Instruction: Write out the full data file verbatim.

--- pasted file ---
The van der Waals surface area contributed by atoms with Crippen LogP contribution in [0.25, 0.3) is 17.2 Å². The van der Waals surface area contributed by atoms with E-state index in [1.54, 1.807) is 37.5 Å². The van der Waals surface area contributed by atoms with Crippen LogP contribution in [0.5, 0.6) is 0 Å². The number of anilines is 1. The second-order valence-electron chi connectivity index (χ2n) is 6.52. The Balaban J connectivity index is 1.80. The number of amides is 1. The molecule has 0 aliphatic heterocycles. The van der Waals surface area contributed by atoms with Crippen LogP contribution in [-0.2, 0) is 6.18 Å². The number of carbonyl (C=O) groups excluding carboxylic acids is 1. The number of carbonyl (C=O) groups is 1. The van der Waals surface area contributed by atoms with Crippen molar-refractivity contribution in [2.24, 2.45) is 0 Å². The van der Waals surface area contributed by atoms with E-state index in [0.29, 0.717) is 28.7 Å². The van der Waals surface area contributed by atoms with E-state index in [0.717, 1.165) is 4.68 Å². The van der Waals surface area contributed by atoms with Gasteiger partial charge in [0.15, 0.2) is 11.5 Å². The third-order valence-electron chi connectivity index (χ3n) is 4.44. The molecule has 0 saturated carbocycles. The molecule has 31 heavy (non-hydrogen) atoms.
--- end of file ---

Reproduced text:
The van der Waals surface area contributed by atoms with Crippen LogP contribution in [0.25, 0.3) is 17.2 Å². The van der Waals surface area contributed by atoms with E-state index in [1.54, 1.807) is 37.5 Å². The van der Waals surface area contributed by atoms with Crippen LogP contribution in [0.5, 0.6) is 0 Å². The number of anilines is 1. The second-order valence-electron chi connectivity index (χ2n) is 6.52. The Balaban J connectivity index is 1.80. The number of amides is 1. The molecule has 0 aliphatic heterocycles. The van der Waals surface area contributed by atoms with Crippen LogP contribution in [-0.2, 0) is 6.18 Å². The number of carbonyl (C=O) groups excluding carboxylic acids is 1. The number of carbonyl (C=O) groups is 1. The van der Waals surface area contributed by atoms with Crippen molar-refractivity contribution in [2.24, 2.45) is 0 Å². The van der Waals surface area contributed by atoms with E-state index in [0.29, 0.717) is 28.7 Å². The van der Waals surface area contributed by atoms with E-state index in [0.717, 1.165) is 4.68 Å². The van der Waals surface area contributed by atoms with Gasteiger partial charge in [0.15, 0.2) is 11.5 Å². The third-order valence-electron chi connectivity index (χ3n) is 4.44. The molecule has 0 saturated carbocycles. The molecule has 31 heavy (non-hydrogen) atoms.